Butterflies of the Amazon and Andes
Orange-banded Gem
Crocozona coecias  HEWITSON, 1866
subfamily - RIODININAE
Crocozona coecias coecias female, Satipo, Peru  Adrian Hoskins
There are more than 1150 species of Riodinidae in the neotropical region, but far fewer elsewhere in the world. Many Riodinids have bands of red or orange, or are peppered with metallic silver, blue or green scales, hence the popular name of metalmarks.
The genus Crocozona comprises of 4 species. Two of these, fasciata and pheretima are marked with broad orange bands on the forewings only. The others - coecias and croceifasciata, have narrower bands on both fore and hindwings. 
Crocozona coecias produces 2 subspecies - arcuata which occurs north of the equator in Colombia, Venezuela, Surinam, Ecuador and Guyana; and coecias which is found in Peru and Bolivia. The band on the forewing is more strongly incurved in arcuata. The insects illustrated here are from central Peru and are intermediate in appearance between arcuata and coecias.
Crocozona coecias coecias female, Mariposa, Satipo, Peru  Adrian Hoskins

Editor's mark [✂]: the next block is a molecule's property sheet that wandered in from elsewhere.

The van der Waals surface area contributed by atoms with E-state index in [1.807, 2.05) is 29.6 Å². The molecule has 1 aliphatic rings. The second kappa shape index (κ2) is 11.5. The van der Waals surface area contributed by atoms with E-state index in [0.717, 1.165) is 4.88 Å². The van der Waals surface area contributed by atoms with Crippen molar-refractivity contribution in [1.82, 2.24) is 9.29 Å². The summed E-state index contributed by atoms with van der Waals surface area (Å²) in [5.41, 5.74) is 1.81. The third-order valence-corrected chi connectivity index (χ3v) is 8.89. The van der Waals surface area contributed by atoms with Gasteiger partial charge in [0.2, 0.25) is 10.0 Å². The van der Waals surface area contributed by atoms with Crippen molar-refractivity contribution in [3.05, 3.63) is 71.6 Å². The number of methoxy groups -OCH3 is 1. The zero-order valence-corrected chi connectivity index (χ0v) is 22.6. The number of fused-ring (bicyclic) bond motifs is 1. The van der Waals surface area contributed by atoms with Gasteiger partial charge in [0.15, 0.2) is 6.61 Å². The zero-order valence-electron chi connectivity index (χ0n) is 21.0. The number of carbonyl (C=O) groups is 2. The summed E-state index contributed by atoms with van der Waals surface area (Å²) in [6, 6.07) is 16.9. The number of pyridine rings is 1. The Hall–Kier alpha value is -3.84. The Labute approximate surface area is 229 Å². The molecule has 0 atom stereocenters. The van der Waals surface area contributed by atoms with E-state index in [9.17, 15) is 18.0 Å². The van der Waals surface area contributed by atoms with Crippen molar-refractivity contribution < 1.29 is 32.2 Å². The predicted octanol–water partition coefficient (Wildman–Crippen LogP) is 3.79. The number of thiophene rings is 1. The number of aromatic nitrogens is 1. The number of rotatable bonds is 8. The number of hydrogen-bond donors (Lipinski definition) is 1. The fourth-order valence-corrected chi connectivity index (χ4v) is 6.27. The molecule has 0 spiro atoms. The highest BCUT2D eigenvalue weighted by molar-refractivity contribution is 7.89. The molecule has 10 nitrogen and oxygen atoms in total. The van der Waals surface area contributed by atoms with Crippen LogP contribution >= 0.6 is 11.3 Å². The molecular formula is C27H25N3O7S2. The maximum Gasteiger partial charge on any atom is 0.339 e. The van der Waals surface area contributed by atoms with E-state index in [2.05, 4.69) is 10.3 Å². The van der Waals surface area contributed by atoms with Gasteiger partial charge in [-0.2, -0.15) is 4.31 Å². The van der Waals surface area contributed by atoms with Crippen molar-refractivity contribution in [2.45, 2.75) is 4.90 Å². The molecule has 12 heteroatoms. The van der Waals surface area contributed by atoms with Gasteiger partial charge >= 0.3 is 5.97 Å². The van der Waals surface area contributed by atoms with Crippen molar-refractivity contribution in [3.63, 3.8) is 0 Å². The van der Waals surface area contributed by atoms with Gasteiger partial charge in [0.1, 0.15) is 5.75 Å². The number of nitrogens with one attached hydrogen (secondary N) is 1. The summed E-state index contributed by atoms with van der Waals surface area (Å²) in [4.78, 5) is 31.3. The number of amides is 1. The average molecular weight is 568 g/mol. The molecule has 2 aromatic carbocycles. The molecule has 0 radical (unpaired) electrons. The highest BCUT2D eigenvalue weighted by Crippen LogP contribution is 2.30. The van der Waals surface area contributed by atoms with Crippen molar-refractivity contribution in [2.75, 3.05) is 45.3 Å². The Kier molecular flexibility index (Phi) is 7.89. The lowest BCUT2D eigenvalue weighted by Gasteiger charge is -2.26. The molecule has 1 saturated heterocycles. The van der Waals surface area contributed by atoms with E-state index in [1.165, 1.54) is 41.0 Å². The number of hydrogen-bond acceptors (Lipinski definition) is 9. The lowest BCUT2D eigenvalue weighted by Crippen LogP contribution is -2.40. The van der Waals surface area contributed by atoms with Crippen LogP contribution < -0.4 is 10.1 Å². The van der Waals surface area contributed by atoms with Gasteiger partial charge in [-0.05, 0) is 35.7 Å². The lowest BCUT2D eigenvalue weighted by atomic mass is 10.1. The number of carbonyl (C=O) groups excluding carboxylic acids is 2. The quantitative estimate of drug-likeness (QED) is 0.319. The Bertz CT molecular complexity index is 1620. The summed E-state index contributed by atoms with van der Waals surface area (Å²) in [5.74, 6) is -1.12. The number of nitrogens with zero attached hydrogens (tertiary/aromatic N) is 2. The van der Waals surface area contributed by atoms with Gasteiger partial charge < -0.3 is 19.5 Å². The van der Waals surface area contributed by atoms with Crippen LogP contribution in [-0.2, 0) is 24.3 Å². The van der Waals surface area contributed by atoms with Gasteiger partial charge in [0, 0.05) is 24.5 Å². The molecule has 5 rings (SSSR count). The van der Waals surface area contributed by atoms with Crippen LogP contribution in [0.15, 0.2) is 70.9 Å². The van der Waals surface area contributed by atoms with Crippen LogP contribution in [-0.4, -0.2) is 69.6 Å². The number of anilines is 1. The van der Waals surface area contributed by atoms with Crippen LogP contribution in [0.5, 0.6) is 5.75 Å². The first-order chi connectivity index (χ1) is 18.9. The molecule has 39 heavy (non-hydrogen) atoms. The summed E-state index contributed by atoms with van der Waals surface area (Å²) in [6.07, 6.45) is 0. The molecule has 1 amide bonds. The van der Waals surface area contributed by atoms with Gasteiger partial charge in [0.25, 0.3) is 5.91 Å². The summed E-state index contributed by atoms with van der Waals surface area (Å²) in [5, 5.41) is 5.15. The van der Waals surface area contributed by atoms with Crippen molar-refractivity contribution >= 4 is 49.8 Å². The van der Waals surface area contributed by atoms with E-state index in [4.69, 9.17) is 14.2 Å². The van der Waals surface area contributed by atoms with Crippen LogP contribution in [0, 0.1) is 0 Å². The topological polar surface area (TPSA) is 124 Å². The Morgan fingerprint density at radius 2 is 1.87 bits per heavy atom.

This species occurs in disturbed rainforest habitats at elevations between about 200- 1800m. It is usually seen along roadsides, riverbanks, wide forest tracks or other semi-open habitats.
This appears to be unrecorded.
Crocozona coecias coecias female, Mariposa, Satipo, Peru  Adrian Hoskins
Adult behaviour

This sun-loving little Riodinid can often be found in two's and three's basking on ferns or other low foliage in open, forested habitats. It has a rapid twisting flight that is difficult to follow, but it usually resettles only a short distance from it's original position. 

The butterfly does not appear to visit flowers, or to imbibe moisture from the ground, so it's feeding habits remain a mystery.

In very hot weather, or when there is a threat of rain, the butterflies hide beneath the leaves of bushes or low growing herbage, with wings outspread.

Crocozona coecias coecias male, Tingo Maria, Peru  Adrian Hoskins



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